The Salina Journal from Salina, Kansas on January 23, 1986 · Page 13
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The Salina Journal from Salina, Kansas · Page 13

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Salina, Kansas
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Thursday, January 23, 1986
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Page 13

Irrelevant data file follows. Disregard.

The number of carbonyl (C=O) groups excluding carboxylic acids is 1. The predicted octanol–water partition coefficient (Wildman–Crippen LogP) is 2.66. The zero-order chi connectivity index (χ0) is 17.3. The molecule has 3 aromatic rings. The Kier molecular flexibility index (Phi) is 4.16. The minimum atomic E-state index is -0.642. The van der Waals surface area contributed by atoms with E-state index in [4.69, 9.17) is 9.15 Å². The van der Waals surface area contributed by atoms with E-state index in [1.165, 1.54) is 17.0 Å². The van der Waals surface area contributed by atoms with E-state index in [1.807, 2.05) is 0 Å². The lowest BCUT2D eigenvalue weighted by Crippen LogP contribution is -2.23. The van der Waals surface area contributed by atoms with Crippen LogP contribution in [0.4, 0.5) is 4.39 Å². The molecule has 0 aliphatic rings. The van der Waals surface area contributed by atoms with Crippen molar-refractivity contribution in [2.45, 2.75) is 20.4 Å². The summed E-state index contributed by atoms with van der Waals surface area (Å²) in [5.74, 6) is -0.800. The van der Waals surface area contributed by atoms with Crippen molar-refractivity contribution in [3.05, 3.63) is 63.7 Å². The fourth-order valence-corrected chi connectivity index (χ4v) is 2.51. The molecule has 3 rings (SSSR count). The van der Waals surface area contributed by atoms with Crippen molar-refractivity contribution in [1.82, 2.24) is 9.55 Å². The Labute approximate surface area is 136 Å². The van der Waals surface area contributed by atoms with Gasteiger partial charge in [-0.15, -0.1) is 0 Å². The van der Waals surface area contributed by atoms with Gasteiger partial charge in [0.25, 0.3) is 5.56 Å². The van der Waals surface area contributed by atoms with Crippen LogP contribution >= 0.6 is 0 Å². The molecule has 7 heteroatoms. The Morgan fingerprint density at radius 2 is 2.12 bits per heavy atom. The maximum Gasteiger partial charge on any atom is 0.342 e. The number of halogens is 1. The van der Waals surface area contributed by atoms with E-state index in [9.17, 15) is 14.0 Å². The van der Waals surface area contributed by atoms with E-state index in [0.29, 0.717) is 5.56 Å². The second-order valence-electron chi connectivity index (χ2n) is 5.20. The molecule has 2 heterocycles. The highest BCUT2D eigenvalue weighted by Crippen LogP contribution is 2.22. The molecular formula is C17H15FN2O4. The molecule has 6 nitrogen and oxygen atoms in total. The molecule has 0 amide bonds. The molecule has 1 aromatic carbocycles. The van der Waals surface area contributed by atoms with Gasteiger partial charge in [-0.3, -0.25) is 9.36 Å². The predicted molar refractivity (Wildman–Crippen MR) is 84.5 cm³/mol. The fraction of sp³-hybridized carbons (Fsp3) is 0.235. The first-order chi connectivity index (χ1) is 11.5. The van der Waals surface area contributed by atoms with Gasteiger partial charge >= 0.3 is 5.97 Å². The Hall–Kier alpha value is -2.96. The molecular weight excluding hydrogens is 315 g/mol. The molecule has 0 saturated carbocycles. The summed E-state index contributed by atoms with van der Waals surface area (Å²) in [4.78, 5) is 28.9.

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The Salina Journal Thursday, January 23,1986 Page 13 Jayhawks face Missouri tonight COLUMBIA, Mo. — The Kansas Jayhawks don't have much time to savor Tuesday's wild Q&-92 victory over the fifth-ranked Oklahoma Sooners. The seventh-ranked Jayhawks jump from the frying pan into the fire tonight as they battle the surprising Missouri Tigers in an 8:05 game at the Hearnes Center. The Jayhawks sit alone atop the Big Eight Conference standings with a 3-0 mark, but the Tigers are right behind with a 3-1 mark after posting a pair of early conference road victories (at Nebraska and Kansas State). Coach Norm Stewart's Tigers slowed down Norris Coleman enough to derail Kansas State, 74-70, Tuesday in Manhattan. Coleman still managed 28 points, but it wasn't enough to offset the Tigers' balanced scoring. Missouri, 16-5, received a 23-point performance from Derrick Chievous while Jeff Strong added 22 and Dan Bingenheimer 16. Kansas, 17-2, has one conference road victory under its belt (at Nebraska), but will have a tough time winning at Missouri. The Jayhawks have managed just one victory in the last six seasons at MU. NBA bans Drew for two years DENVER (AP) - John Drew has been banned from the National Basketball Association until the 1987-88 season, the league's general counsel said. Tuesday's announcement could mean the end of Drew's hopes for returning to the NBA after a long bout of treatment for cocaine addiction, his attorney said. Drew has been playing for the Wyoming Wildcats of the Continental Basketball Association. "At that point (next season), John will be 33," said attorney Tom Rasmussen of what he was told by NBA general counsel Gary Bettman. ' 'Not too many 33-year-olds make comebacks in the NBA." Rasmussen said Bettman told him he believed Drew had not lived up to the terms of a follow-up program prescribed for him after a 1984 stay —his second in two years—at a drug-rehabilitation center. Rasmussen said Bettman believed Drew's three-month stay at a Salt Lake City hospital, after being convicted of a bad-check charge, was an indication of a third offense. The NBA's drug agreement states that a player who is found to be a three-time abuser of drugs is to be banned from the league for a minimum of two years. Baseball writers honor Leonards KANSAS CITY, Mo. (AP) — Kansas City Royals pitcher Dennis Leonard, who has missed most of the last three seasons with injuries, will share an award at the Kansas City Baseball Awards Dinner Saturday with his wife, Audrey. "Dennis and Audrey have worked together on I several projects for the Arthritis Foundation andp have made a significant contribution over a period of ^ four or five years," dinner chairman Bob Pruitt said" Wednesday in announcing the Leonards would receive the Ernie Men! Award. The award is presented annually to a baseball figure who has contributed to the overall image of professional baseball on and off the playing field. The Leonards have worked with the Arthritis Foundation since 1980 and helped raise an estimated $80,000. Leonard, a three-time 20-game winner for the Royals, underwent surgery and extensive rehabilitation following an injury during a May 1983 game and did not pitch again in the major leagues until last September. He is trying to make a comeback with the Royals this year. Field set for charity golf tourney KANSAS CITY, Mo. (AP) — Golfer Tom Watson says Byron Nelson, Mickey Wright and Fuzzy Zoeller give the perfect mix for his seventh annual charity golf tournament. "I couldn't have asked for a better group," Watson said in announcing the field for the Children's Mercy Hospital Golf Classic scheduled June 17 at Kansas City's Blue Hills Country Club. "People were saying, 'How about a woman golfer?' 'How about a Senior player?' We tried to get it all." Watson regularly brings in noted pros for the tournament, which has raised $1.5 million for Children's Mercy Hospital. Money raised this year will finance the addition of an operating room and transport system for trauma, cardiac and surgery patients. Nelson, 73, and a two-time Masters champion, is Watson's most influential teacher. Wright, a member of the LPGA Hall of Fame, has won 82 tournaments since turning pro in 1956. She set an LPGA record with 13 victories in 1963. Saints fire Phillips / coaching staff NEW ORLEANS (AP) — The New Orleans Saints have released interim coach Wade Phillips and the rest of the club's coaching staff, officials announced Wednesday. A release from the Saints office said the men "are free to seek employment with other organizations," and added that Phillips is "no longer in contention for the Saints' head coaching job. Saints owner Tom Benson and new general manager Jim Finks are continuing their discussions with candidates for the position, the release said. Leonard HOMELITE CHAIN SALE Fits Most Saws NEW CHAIN TO FIT UP TO 16 INCH BAR $999 NEW CHAIN TO FIT 18 a 2O INCH BARS $||99 SAVE 5O% OFFER ENDS 1-31-86 TR W A E DE BARRAGREE RENT-ALL stun INK: till! 7JIUMJIN 827-0847 or 827-B011 1500 S. Broadway ^ Nicklaus hungry for more victories Jack Nicklaus says he must improve his putting. PHOENIX (AP) - Winning, Jack Nicklaus said, is important to his continued participation on the PGA Tour. "If I can't win, if I can't compete, I won't play," the Golden Bear said before beginning his 25th tour season today in the $500,000 Phoenix Open. Nicklaus, one day past his 46th birthday, was quick to point out, however, that there's "no reason I can't be competitive, can't win. "I'm in good shape physically, mentally. I still have the desire to work at it," he said Wednesday. "Having the ability to compete is a lot of fun. Just playing, playing and not being competitive, is no fun at all. And I had a lot of that last year," said the man who holds a record 17 major professional titles but has won only one tournament in the last three seasons. And, despite increased pressure from his various business interests, he's planning a busy playing schedule in the immediate future. "Right how, my schedule has me playing eight of the next 12 weeks and 12 of the next 18. Don't ask me why. It just worked out that way. That could be adjusted, but that's what I'm planning right now," the game's all-time leading money-winner said. Among his targets is "a better putting year. My putting statistics the last couple of years are not good. I need to get the ball in the hole more. "It's the same problem I've had all my life. The same problem everyone has. I need to figure out a way not to lift my head on putts," he said. And, he said, "I'm looking to get some tournament wins. I have no idea how I'm going to play this week. But I putted pretty well in the last few tournaments I played last year, and that's encouraging." Nicklaus, who won this tournament in 1964 but hasn't played here in 18 years, opens his campaign against the strongest field the event has ever had. It includes Tom Watson, Lee Trevino and Tom Weiskopf, also making their first appearances of the year, along with British Open champ Sandy Lyle of Scotland, West German Bernhard Langer, the Masters titleholder, and PGA winner Hubert Green. Also on hand are last year's leading money-winner, Curtis Strange, 1985 Player of the Year Lanny Wadkins, Fuzzy Zoeller and Calvin Peete, the defending titleholder who opened his season with a run-away victory two weeks ago in the Tournament of Champions. Birds of a feather flock to basketball FRENCH LICK, Ind. (AP) - In typical Larry Bird fashion, the ball was rushed into one corner, flung almost without a glance across court to a waiting teammate and deposited into the basket. The crowd roared. An exuberant fan yelled out, "Way to go, Larry." The player grimaced. He is Eddie Bird, the 19-year-old brother of the Boston Celtics' superstar. Eddie looks like Larry. At a lanky 6-feet-6, he's three inches shorter than his brother, but he has the familiar curly blond hair and country-boy face. He carries the ball like Larry. Even his high school coach, Gary Holland, sometimes slips and calls him Larry. "I'm not Larry," says Eddie, the leading scorer on the Springs Valley High School team at 22 points a game. "I just try to go out there and be myself." Eddie is used to living in Larry's shadow and the inevitable comparisons. But there's no resentment. "I go to see nun in Boston at least once a year," he says of Larry, two- time Most Valuable Player in the National Basketball Association. Eddie also listens to Larry's advice, particularly now, when he is considering his choice of a college. The youngest Bird, a senior at Springs Valley, says he hopes to visit Boston College, where he could be close to Larry, or he might remain close to home at some college such as the University of Evansville. "Evansville has been to two or three of our ball games already," Eddie said. "The reason I'd go there is because Larry told me their coach (Jim Crews) is excellent. Larry said that coach would definitely tell me the truth about my game.'' Larry went to Indiana State. Advice is given and taken freely, but how often do Eddie and Larry get together on the court? "To tell the truth, we played just a little bit last summer," Eddie said. "We had to mow the lawn and things like that." Eddie's mother, Georgia Bird, attends every one of his games. Last week, when the Celtics were playing the Pacers in Indianapolis, about 80 miles northeast of the Bird home in French Lick, she stayed to watch Eddie "because everybody else was going to see Larry. Larry understands." Mrs. Bird said Eddie sometimes falls under a lot of pressure because of the Bird name. "He feels like everybody expects him to be like Larry, and that's not fair," she said. "There's no comparison, because Larry lives and breathes basketball." Eddie's teammates respect his desire to be treated as just another member of the team. But Holland doesn't hedge the issue of talent: "We have some really good players, but Eddie's the star, no doubt." If anything hurts Eddie's game, his teammates say, it's living in Larry's shadow. "Having the name is great, but it puts him on the spot," said teammate MikeWoolsey. Holland, who also coached Larry, agrees with his players' praise of Eddie. "This boy's a good shooter. He's got all the tools to be a great shooter," Holland says. "He's a good rebounder without being able to jump. He's a good passer and, like Larry, he wants his teammates to be noticed, too." The major difference Holland sees between the big Bird and the little Bird is the mental approach. "Larry concentrated a little more than Eddie does," he said. "A lot of things didn't bother Larry that bother Eddie. But a lot of that is because Eddie finds it hard to be Larry's brother." NAIA to delegate additional governing duties to presidents KANSAS CITY, Mo. (AP) — The National Association of Intercollegiate Athletics is in the process of shifting more governing responsibility to a council of college presidents, officials said at a meeting Tuesday. The 500-member small-college organization is governed mainly by the NAIA 10-member National Executive Committee made up largely of athletic directors. A proposal announced at a meeting Tuesday would place more of the governing responsibility with a council of school presidents and executive officers. The executive committee would retain administrative duties but would be responsible to the council under the proposal expected to be approved at the organization's annual convention in Kansas City in March. The council would include one school president or chief executive officer to be elected by each of the NAIA's 32 districts. It would be responsible for academic standards, financial affairs and the employment and supervision of the NAIA professional staff. "Our primary goal is to get the presidents more meaningfully and actively involved in the affairs of the NAIA," said Jefferson Farris, president of the University of Central Arkansas and chairman of the Council of Presidents. "The presidents can work productively with the athletic people. The recent enactment of stricter entrance requirements by the National Collegiate Athletic Association will encourage the public to expect standards to be upgraded for all college groups, Farris said. Leonard Campbell, a council member from Southwestern Oklahoma State University, said the group might consider the need for NAIA enforcement personnel on the national level. Campbell added, however, that major athletic infractions are rare below the NCAA Division I level and that most of those deal with nonacademic matters, such as recruiting violations. "Money is what corrupts, and we don't have enough money to corrupt," Campbell said. 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